Don’t neglect attention to detail. A simple alteration of the placement of a stone or direction a branch is facing can literally make or break the scape. Take time to work your hardscape
before the first drop hits the substrate. Arrange, take a step back and assess, arrange further. In some instances, leave the hardscape for a few days to see if it has the effect
you want. It is far easier to adjust sticks and stones than it is to disassemble an entire ecosystem. Let your creativity fly. See how it looks if you directed your substrate path
over a stone, or if you made the driftwood look like a fallen tree. Plant small mosses and rosettes in between stones to mimic natural growth patterns. Nothing should look contrived
This is only the surface of what aquascaping is. It takes practice, and with each scape you are freer to take a steeper risk, to try a more daring look. There are no boundaries with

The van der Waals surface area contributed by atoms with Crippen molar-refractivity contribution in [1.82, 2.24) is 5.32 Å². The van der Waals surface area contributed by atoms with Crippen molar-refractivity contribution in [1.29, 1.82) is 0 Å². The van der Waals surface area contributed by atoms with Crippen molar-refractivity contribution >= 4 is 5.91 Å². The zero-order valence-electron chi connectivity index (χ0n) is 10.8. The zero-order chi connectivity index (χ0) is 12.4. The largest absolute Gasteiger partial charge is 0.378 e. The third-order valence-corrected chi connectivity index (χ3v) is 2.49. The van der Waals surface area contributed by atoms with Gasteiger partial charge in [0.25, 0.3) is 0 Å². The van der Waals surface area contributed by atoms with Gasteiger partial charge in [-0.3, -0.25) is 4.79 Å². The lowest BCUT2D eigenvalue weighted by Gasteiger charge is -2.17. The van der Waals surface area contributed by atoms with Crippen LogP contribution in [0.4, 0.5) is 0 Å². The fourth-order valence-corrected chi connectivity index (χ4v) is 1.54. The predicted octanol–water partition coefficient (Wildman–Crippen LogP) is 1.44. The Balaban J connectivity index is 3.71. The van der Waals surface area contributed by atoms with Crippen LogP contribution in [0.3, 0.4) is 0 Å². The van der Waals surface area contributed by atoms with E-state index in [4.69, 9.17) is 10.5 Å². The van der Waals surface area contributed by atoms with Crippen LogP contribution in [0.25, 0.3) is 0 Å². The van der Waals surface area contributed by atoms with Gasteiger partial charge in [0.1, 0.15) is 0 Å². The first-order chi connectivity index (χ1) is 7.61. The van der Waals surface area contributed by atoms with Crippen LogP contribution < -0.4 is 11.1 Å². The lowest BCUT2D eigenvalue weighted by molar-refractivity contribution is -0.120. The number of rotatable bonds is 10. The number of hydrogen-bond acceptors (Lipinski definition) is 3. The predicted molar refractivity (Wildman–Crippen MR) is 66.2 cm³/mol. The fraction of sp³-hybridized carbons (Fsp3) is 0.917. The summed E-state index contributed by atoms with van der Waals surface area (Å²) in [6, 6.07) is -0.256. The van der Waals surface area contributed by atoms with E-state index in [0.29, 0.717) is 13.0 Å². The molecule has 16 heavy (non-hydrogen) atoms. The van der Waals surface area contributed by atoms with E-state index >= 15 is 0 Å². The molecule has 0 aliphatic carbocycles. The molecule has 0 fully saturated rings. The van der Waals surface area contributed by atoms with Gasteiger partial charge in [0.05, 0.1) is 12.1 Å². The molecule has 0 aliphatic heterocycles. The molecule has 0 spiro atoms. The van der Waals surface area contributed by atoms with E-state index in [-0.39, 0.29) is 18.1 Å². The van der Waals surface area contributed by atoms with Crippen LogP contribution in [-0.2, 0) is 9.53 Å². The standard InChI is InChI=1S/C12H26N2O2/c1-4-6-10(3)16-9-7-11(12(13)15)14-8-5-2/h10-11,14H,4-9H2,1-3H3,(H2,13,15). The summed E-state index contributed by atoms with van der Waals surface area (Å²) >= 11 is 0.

the aquascape, but you will only be satisfied when you are impressed. Keep reaching and pushing forward and you will be great at what you do. Don’t forget to account for a mature
look- note how the scape will appear once it has grown in and matured. Patience is key in art, and this art in particular. It will be a challenge and it will be expensive. You will
face setbacks and failures, but don’t let this discourage you. In the end you will have mastered an art that is both dying and being born. It is up to you to strive and succeed.
Don’t neglect the inspiration of others and learning of their challenges. In the end, becoming an Aquatic Gardener will be a rewarding and educational success.
For more information on Aquascaping and aquarium plants, Contact DarkWater Aquatics: